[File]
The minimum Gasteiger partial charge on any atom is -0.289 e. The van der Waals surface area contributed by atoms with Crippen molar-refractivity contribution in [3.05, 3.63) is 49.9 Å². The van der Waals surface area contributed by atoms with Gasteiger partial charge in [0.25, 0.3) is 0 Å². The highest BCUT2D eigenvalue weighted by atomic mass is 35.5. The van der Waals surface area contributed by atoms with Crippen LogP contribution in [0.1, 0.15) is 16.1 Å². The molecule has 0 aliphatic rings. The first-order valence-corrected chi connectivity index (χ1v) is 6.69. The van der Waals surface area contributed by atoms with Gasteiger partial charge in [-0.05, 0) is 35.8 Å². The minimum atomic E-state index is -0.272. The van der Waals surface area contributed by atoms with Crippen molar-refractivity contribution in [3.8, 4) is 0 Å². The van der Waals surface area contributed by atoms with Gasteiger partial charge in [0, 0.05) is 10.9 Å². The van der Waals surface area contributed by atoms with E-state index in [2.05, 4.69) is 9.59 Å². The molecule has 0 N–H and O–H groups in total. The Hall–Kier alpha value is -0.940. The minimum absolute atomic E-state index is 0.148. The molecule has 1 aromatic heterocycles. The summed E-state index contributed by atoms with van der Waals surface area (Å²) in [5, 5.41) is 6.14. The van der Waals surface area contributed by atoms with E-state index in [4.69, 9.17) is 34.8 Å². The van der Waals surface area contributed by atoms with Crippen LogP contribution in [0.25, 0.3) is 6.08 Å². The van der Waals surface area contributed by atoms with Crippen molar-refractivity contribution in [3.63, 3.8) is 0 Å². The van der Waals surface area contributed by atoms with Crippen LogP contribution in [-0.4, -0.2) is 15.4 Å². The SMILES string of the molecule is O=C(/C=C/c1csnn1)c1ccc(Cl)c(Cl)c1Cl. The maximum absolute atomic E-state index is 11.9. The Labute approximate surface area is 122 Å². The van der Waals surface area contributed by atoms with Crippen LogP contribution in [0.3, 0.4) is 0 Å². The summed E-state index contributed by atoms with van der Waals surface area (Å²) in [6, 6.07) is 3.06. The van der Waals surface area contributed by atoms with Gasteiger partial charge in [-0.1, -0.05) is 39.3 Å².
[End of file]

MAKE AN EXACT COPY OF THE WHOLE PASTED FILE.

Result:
The minimum Gasteiger partial charge on any atom is -0.289 e. The van der Waals surface area contributed by atoms with Crippen molar-refractivity contribution in [3.05, 3.63) is 49.9 Å². The van der Waals surface area contributed by atoms with Gasteiger partial charge in [0.25, 0.3) is 0 Å². The highest BCUT2D eigenvalue weighted by atomic mass is 35.5. The van der Waals surface area contributed by atoms with Crippen LogP contribution in [0.1, 0.15) is 16.1 Å². The molecule has 0 aliphatic rings. The first-order valence-corrected chi connectivity index (χ1v) is 6.69. The van der Waals surface area contributed by atoms with Gasteiger partial charge in [-0.05, 0) is 35.8 Å². The minimum atomic E-state index is -0.272. The van der Waals surface area contributed by atoms with Crippen molar-refractivity contribution in [3.8, 4) is 0 Å². The van der Waals surface area contributed by atoms with Gasteiger partial charge in [0, 0.05) is 10.9 Å². The van der Waals surface area contributed by atoms with E-state index in [2.05, 4.69) is 9.59 Å². The molecule has 0 N–H and O–H groups in total. The Hall–Kier alpha value is -0.940. The minimum absolute atomic E-state index is 0.148. The molecule has 1 aromatic heterocycles. The summed E-state index contributed by atoms with van der Waals surface area (Å²) in [5, 5.41) is 6.14. The van der Waals surface area contributed by atoms with E-state index in [4.69, 9.17) is 34.8 Å². The van der Waals surface area contributed by atoms with Crippen LogP contribution in [0.25, 0.3) is 6.08 Å². The van der Waals surface area contributed by atoms with Crippen molar-refractivity contribution in [3.63, 3.8) is 0 Å². The van der Waals surface area contributed by atoms with Crippen LogP contribution in [-0.4, -0.2) is 15.4 Å². The SMILES string of the molecule is O=C(/C=C/c1csnn1)c1ccc(Cl)c(Cl)c1Cl. The maximum absolute atomic E-state index is 11.9. The Labute approximate surface area is 122 Å². The van der Waals surface area contributed by atoms with Crippen LogP contribution in [0.3, 0.4) is 0 Å². The summed E-state index contributed by atoms with van der Waals surface area (Å²) in [6, 6.07) is 3.06. The van der Waals surface area contributed by atoms with Gasteiger partial charge in [-0.1, -0.05) is 39.3 Å².